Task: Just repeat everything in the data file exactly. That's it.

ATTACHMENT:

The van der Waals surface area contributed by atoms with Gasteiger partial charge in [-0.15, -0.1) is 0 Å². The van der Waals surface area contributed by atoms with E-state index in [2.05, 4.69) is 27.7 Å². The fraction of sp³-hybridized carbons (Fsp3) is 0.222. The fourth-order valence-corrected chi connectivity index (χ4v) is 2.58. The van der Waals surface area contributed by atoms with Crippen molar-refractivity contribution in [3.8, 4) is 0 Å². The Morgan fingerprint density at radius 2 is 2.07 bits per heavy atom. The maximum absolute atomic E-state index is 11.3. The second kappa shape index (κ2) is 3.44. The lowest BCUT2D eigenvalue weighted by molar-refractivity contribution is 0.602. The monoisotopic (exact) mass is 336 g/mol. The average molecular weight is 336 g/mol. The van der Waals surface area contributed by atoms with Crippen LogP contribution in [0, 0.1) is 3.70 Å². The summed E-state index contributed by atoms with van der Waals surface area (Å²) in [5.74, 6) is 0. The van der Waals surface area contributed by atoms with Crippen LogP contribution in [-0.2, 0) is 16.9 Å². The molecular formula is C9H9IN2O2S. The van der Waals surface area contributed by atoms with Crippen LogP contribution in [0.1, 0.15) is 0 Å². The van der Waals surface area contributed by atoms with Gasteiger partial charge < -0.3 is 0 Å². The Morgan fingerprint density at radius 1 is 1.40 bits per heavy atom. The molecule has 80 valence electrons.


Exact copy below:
The van der Waals surface area contributed by atoms with Gasteiger partial charge in [-0.15, -0.1) is 0 Å². The van der Waals surface area contributed by atoms with E-state index in [2.05, 4.69) is 27.7 Å². The fraction of sp³-hybridized carbons (Fsp3) is 0.222. The fourth-order valence-corrected chi connectivity index (χ4v) is 2.58. The van der Waals surface area contributed by atoms with Crippen molar-refractivity contribution in [3.8, 4) is 0 Å². The Morgan fingerprint density at radius 2 is 2.07 bits per heavy atom. The maximum absolute atomic E-state index is 11.3. The second kappa shape index (κ2) is 3.44. The lowest BCUT2D eigenvalue weighted by molar-refractivity contribution is 0.602. The monoisotopic (exact) mass is 336 g/mol. The average molecular weight is 336 g/mol. The van der Waals surface area contributed by atoms with Crippen LogP contribution in [0, 0.1) is 3.70 Å². The summed E-state index contributed by atoms with van der Waals surface area (Å²) in [5.74, 6) is 0. The van der Waals surface area contributed by atoms with Crippen LogP contribution in [-0.2, 0) is 16.9 Å². The molecular formula is C9H9IN2O2S. The van der Waals surface area contributed by atoms with Crippen LogP contribution in [0.1, 0.15) is 0 Å². The van der Waals surface area contributed by atoms with Gasteiger partial charge < -0.3 is 0 Å². The Morgan fingerprint density at radius 1 is 1.40 bits per heavy atom. The molecule has 80 valence electrons.